Broadband Myth Series

About This Series

Telecommunications policy once was driven to a large degree by rational analysis and fact-based decision making. But over the last 15 years, ideology has started seeping in. Many “broadband populists” on the left now see the Internet as too important a technology to leave to market forces in the private sector. Policy arguments thus are no longer about what makes sense within the prevailing broadband market framework. Now they are existential: keep the current market-based system or overthrow it to establish a regulated utility model or government-provider model.

To achieve their vision, advocates of broadband “revolution” must do everything they can to impugn the current system, which is working well, to make it look like it is really failing. This is the context for most of the claims, arguments, and attacks populists have been leveling against the U.S. broadband system.

Against this backdrop, ITIF has set out to correct the record and expose how flimsy the evidence is for many broadband myths. In a series of short policy briefs, we will address various myths in turn, identifying where analysis is skewed and uncovering more accurate evidence.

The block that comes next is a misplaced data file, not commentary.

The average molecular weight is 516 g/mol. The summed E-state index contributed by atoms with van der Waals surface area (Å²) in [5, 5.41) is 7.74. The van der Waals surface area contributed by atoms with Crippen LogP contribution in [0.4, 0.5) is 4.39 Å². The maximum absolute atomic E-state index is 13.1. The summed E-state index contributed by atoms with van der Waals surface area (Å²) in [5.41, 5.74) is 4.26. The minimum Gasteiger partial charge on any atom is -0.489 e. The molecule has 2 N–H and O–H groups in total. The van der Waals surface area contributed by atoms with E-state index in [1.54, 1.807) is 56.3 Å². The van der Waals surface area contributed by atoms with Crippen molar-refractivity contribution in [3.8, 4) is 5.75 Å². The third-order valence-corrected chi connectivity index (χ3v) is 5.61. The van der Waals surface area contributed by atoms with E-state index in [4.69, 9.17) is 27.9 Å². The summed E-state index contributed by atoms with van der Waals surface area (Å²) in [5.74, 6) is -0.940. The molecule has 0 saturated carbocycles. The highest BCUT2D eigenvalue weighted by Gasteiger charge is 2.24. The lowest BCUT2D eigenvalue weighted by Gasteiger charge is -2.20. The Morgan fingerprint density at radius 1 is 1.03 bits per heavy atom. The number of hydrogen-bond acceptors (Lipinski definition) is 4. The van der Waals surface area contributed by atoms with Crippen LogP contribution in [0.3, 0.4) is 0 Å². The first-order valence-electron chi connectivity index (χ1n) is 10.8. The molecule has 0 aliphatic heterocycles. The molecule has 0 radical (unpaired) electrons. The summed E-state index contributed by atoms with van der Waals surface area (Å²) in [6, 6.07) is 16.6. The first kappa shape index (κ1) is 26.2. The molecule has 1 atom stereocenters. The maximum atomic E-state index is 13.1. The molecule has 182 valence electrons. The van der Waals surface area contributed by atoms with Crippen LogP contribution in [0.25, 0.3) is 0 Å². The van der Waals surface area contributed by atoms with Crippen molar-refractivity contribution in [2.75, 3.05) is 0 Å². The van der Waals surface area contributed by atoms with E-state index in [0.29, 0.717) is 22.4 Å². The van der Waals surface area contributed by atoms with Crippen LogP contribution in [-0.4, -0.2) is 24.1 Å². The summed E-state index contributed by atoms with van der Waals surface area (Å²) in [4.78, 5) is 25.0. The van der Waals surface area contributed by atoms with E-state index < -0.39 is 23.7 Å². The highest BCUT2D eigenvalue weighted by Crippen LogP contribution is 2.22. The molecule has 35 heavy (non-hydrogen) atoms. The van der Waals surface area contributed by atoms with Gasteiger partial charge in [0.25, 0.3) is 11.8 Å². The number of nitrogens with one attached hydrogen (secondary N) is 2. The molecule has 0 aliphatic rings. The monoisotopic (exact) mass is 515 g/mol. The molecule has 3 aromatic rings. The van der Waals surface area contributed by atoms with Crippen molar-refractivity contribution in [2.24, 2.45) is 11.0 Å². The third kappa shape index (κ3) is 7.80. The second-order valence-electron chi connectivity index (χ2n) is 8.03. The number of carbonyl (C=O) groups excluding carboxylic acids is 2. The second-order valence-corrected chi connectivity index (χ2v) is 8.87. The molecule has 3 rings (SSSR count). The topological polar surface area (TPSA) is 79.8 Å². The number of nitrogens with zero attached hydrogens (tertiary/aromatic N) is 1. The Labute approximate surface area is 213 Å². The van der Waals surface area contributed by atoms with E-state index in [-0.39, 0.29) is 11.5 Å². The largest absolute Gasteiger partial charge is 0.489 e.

Publications

Commentary: Doug Brake and Alexandra Bruer, “Introducing ITIF’s Broadband Myth Series” (ITIF, November 2020).

  • To achieve their vision, advocates of broadband “revolution” must do everything they can to impugn the current system, which is working well, to make it look like it is really failing. So  ITIF has set out to correct the record and expose how flimsy the evidence is for many broadband myths.

Briefing: Doug Brake and Alexandra Bruer, “Is It a National Imperative to Achieve Ultra-Fast Download Speeds?” (ITIF, November 2020).

  • Some advocates are willing to take extreme steps to transform the U.S. broadband system, because they claim we require universal broadband networks capable of gigabit-per-second speeds. This is not true. 
  • All else being equal, more bandwidth is better than less, and investment that drives fiber deeper into access networks is welcome. But there is no need to radically change the competitive system that continues to expand network capacity.

Briefing: Doug Brake and Alexandra Bruer, “Are High Broadband Prices Holding Back Adoption?” (ITIF, February 2021).

  • Broadband affordability is a problem for some Americans, but not the “crisis” advocates claim. U.S. broadband prices are comparable with those charged abroad and by municipal networks. To ensure affordability for everyone, we need a better subsidy program, not changes to industry structure.